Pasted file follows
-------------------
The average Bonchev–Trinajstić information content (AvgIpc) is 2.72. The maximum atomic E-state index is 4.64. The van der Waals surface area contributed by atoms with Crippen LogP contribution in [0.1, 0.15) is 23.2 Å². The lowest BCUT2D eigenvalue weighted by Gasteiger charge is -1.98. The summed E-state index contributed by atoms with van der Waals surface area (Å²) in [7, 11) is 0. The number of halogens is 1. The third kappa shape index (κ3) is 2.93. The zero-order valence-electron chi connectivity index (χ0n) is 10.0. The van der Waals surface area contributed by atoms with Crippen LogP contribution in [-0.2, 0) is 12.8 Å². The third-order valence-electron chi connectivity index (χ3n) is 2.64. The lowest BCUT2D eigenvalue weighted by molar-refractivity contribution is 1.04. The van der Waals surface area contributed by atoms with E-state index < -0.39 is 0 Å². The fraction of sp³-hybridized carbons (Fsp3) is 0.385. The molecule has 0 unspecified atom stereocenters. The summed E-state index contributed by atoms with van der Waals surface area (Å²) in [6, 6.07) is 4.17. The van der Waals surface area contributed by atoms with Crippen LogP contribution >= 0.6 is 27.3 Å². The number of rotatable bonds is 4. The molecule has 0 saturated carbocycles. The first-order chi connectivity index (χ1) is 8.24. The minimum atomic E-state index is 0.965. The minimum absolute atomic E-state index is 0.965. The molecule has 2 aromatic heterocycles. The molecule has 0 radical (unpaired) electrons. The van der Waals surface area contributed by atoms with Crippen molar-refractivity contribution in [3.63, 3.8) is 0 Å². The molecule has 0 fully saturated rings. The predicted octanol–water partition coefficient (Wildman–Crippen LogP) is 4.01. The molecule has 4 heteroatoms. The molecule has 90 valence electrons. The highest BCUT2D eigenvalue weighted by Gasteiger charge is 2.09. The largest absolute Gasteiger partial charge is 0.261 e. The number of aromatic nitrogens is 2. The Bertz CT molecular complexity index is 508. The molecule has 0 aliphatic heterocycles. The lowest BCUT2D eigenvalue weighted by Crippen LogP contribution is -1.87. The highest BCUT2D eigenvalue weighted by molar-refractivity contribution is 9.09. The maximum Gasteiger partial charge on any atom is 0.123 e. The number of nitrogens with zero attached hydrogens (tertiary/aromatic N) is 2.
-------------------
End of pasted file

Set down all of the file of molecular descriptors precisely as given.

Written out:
The average Bonchev–Trinajstić information content (AvgIpc) is 2.72. The maximum atomic E-state index is 4.64. The van der Waals surface area contributed by atoms with Crippen LogP contribution in [0.1, 0.15) is 23.2 Å². The lowest BCUT2D eigenvalue weighted by Gasteiger charge is -1.98. The summed E-state index contributed by atoms with van der Waals surface area (Å²) in [7, 11) is 0. The number of halogens is 1. The third kappa shape index (κ3) is 2.93. The zero-order valence-electron chi connectivity index (χ0n) is 10.0. The van der Waals surface area contributed by atoms with Crippen LogP contribution in [-0.2, 0) is 12.8 Å². The third-order valence-electron chi connectivity index (χ3n) is 2.64. The lowest BCUT2D eigenvalue weighted by molar-refractivity contribution is 1.04. The van der Waals surface area contributed by atoms with E-state index < -0.39 is 0 Å². The fraction of sp³-hybridized carbons (Fsp3) is 0.385. The molecule has 0 unspecified atom stereocenters. The summed E-state index contributed by atoms with van der Waals surface area (Å²) in [6, 6.07) is 4.17. The van der Waals surface area contributed by atoms with Crippen LogP contribution >= 0.6 is 27.3 Å². The number of rotatable bonds is 4. The molecule has 0 saturated carbocycles. The first-order chi connectivity index (χ1) is 8.24. The minimum atomic E-state index is 0.965. The minimum absolute atomic E-state index is 0.965. The molecule has 2 aromatic heterocycles. The molecule has 0 radical (unpaired) electrons. The van der Waals surface area contributed by atoms with Crippen molar-refractivity contribution in [3.63, 3.8) is 0 Å². The molecule has 0 fully saturated rings. The predicted octanol–water partition coefficient (Wildman–Crippen LogP) is 4.01. The molecule has 4 heteroatoms. The molecule has 90 valence electrons. The highest BCUT2D eigenvalue weighted by Gasteiger charge is 2.09. The largest absolute Gasteiger partial charge is 0.261 e. The number of aromatic nitrogens is 2. The Bertz CT molecular complexity index is 508. The molecule has 0 aliphatic heterocycles. The lowest BCUT2D eigenvalue weighted by Crippen LogP contribution is -1.87. The highest BCUT2D eigenvalue weighted by molar-refractivity contribution is 9.09. The maximum Gasteiger partial charge on any atom is 0.123 e. The number of nitrogens with zero attached hydrogens (tertiary/aromatic N) is 2.